We were unclear on the efficacy and safety of minimal access surgery in the initial guidelines of SAGES. Immediately, the International Society of Robotic Surgery, the SAGES, the International Society of Gyne-Onco, the International Society of Colorectal and Indian Society of Surgical Oncology and AMASO, (Academy of minimal Access Surgery Onco) got together. I wrote a white paper draft for safety, adaption and the precautions that has to be taken to do safe robotic-assisted surgery during pandemic. All these guidelines, helped in bringing together a protocol.

The main protocol- the patient needs to be screened for RT-PCR, HRCT, so that the patient is safe. The surgical OT modification is called Rule number 20. 20 air cycle per hour, and 20 minutes difference between 2 cases, intubation and extubation- 20 minutes to intubate before we enter the OT, and temperature is set at 20. All the pneumo and the smoke that comes out through the robotic ports is vented out through a specific smoke evacuator passed through sodium hypochlorite. So, these are the three modifications which we did and performed robotic-assisted surgeries safely. We have done over 100s of them and not 1 patient became positive, no risk to the patient or any risk to the health worker. Currently, the maximum number of surgeries I perform are robotic-assisted for the benefit of the patient.

What are the various precautionary measures taken by the surgeon in the OR for a robotic assisted surgery to take place?
For any surgery during the pandemic, we need to wear PPE (personal protection equipment). You have to also wear the N95 mask, the visor, P100 respirator, and cover the whole body. The beauty of robotic-assisted surgery is that we don’t have to fully immerse ourself. So, surgeons invariably wear a good personal protection equipment during surgery. The surgeon console and the whole system is regularly cleaned with sodium hypochlorite. Whenever surgeons are shifting from console, we clean the equipment again. These are the precautions that we take.

Why is Robotic assisted surgeries better than laparoscopy and open surgery during Covid?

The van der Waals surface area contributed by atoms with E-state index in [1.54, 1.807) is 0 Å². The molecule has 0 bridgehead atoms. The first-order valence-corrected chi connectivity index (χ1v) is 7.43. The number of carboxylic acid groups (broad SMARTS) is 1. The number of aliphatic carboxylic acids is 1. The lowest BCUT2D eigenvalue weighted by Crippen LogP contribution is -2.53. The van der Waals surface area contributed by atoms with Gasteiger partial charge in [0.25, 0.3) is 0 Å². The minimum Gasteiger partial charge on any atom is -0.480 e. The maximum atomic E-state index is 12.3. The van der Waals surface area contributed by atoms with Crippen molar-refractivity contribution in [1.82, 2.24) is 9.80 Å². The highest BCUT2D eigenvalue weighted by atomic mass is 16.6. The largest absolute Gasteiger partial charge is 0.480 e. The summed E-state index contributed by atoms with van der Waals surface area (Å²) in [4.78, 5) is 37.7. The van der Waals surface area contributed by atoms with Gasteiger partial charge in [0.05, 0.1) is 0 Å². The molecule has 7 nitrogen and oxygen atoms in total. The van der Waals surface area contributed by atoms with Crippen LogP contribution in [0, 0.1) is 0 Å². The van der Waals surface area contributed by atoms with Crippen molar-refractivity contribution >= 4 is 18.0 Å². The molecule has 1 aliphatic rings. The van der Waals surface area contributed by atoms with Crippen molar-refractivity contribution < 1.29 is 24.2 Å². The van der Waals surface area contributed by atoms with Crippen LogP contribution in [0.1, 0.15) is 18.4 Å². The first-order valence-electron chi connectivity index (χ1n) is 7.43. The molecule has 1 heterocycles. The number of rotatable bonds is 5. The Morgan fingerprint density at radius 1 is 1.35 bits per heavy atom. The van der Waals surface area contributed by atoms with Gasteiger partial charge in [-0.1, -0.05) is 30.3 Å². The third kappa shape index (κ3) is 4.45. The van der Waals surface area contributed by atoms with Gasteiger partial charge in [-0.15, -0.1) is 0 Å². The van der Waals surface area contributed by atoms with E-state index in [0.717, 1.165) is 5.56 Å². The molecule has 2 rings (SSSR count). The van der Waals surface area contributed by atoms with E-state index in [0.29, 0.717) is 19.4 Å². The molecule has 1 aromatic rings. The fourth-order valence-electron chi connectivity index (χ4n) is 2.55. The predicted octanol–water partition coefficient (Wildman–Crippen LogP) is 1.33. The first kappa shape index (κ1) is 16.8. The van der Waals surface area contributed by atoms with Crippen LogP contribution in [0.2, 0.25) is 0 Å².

Primarily robotic-assisted surgery is painless, minimal invasive, provides fast recovery, lesser time required to pass first flatus and faster bowel, early mobilization, lesser complication and early discharge, without compromising the outcome.

How many Robotic surgeries have you performed since the Lockdown ?
During the initial days of lockdown in April, elective surgeries were stopped as per the Government of India guidelines. But, we were able to perform all cancer and other emergency surgeries. Ever since the last week of April, we have not stopped any surgery. Every week we perform robotic-assisted surgery. All over India, around 100s of robotic-assisted surgeries are done every month by surgeons. We can do 2-3 robotic-assisted surgeries on the same day and patients can go home easy and comfortably without complications. The new normal is minimal access surgery with robotics. During this pandemic time people have embraced robotic-assisted surgery even more than before.

Do all patients undergoing surgery at your hospital have to be tested for Covid, how do you carry out the entire procedure?
Such aspects are governed by the guidelines under the rule of the law. Every country has different set of guidelines. In India, it is governed by the Ministry of Health and ICMR. ICMR brought the guidelines in March. They said that only the cancer surgery and immuno-compromised patients should be looked into. Soon, in April- May, the guidelines changed. In our hospital, all the patients undergoing surgery have RTPCR swab testing done. So, we can segregate the patients- patient who are at risk, who are not at risk. We have different OT for positive and negative patients with special protection. So, we are aware of the outcome in a positive patient. Post-op care, lung management requirements, anaesthesia, are all different in positive and negative patients, so we segregate them.

What are the areas of therapies that you have covered under RAS during Covid?
With robotics, we perform gynae cancers, endometrial, uterine cancer, cervical cancer, sentinel lymph node, colorectal surgeries, sphincter preserving LIR. I have done robotic lungs, robotic esophagectomy, food pipe cancer, robotic colon surgeries, robotic thyroidectomy, robotic gastrectomy. My colleague urologists are performing -robotic prostate surgery, kidney surgery. Surgeries are happening with robots, safely like before.